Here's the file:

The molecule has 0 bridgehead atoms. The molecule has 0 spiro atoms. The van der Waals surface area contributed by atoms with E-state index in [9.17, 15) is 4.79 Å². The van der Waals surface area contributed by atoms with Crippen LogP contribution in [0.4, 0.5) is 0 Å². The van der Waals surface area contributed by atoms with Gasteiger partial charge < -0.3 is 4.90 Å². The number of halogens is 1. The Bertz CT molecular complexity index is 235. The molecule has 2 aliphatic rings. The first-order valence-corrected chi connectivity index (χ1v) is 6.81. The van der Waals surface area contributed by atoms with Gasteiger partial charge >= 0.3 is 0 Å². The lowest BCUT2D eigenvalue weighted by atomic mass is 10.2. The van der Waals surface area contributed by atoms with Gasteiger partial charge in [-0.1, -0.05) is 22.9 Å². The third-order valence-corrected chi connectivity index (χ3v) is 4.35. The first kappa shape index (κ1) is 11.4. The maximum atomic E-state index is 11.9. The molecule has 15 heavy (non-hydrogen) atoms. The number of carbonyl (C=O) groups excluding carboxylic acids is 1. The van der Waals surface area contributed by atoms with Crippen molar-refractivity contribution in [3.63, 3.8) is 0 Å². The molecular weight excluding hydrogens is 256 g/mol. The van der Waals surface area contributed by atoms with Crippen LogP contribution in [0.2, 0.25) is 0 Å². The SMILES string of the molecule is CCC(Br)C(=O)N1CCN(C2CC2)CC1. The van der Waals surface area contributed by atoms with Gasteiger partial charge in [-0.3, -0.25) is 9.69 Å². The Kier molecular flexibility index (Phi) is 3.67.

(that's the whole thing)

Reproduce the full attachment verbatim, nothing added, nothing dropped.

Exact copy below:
The molecule has 0 bridgehead atoms. The molecule has 0 spiro atoms. The van der Waals surface area contributed by atoms with E-state index in [9.17, 15) is 4.79 Å². The van der Waals surface area contributed by atoms with Crippen LogP contribution in [0.4, 0.5) is 0 Å². The van der Waals surface area contributed by atoms with Gasteiger partial charge < -0.3 is 4.90 Å². The number of halogens is 1. The Bertz CT molecular complexity index is 235. The molecule has 2 aliphatic rings. The first-order valence-corrected chi connectivity index (χ1v) is 6.81. The van der Waals surface area contributed by atoms with Gasteiger partial charge >= 0.3 is 0 Å². The lowest BCUT2D eigenvalue weighted by atomic mass is 10.2. The van der Waals surface area contributed by atoms with Gasteiger partial charge in [-0.1, -0.05) is 22.9 Å². The third-order valence-corrected chi connectivity index (χ3v) is 4.35. The first kappa shape index (κ1) is 11.4. The maximum atomic E-state index is 11.9. The molecule has 15 heavy (non-hydrogen) atoms. The number of carbonyl (C=O) groups excluding carboxylic acids is 1. The van der Waals surface area contributed by atoms with Crippen molar-refractivity contribution in [3.63, 3.8) is 0 Å². The molecular weight excluding hydrogens is 256 g/mol. The van der Waals surface area contributed by atoms with Crippen LogP contribution in [0.2, 0.25) is 0 Å². The SMILES string of the molecule is CCC(Br)C(=O)N1CCN(C2CC2)CC1. The van der Waals surface area contributed by atoms with Gasteiger partial charge in [-0.3, -0.25) is 9.69 Å². The Kier molecular flexibility index (Phi) is 3.67.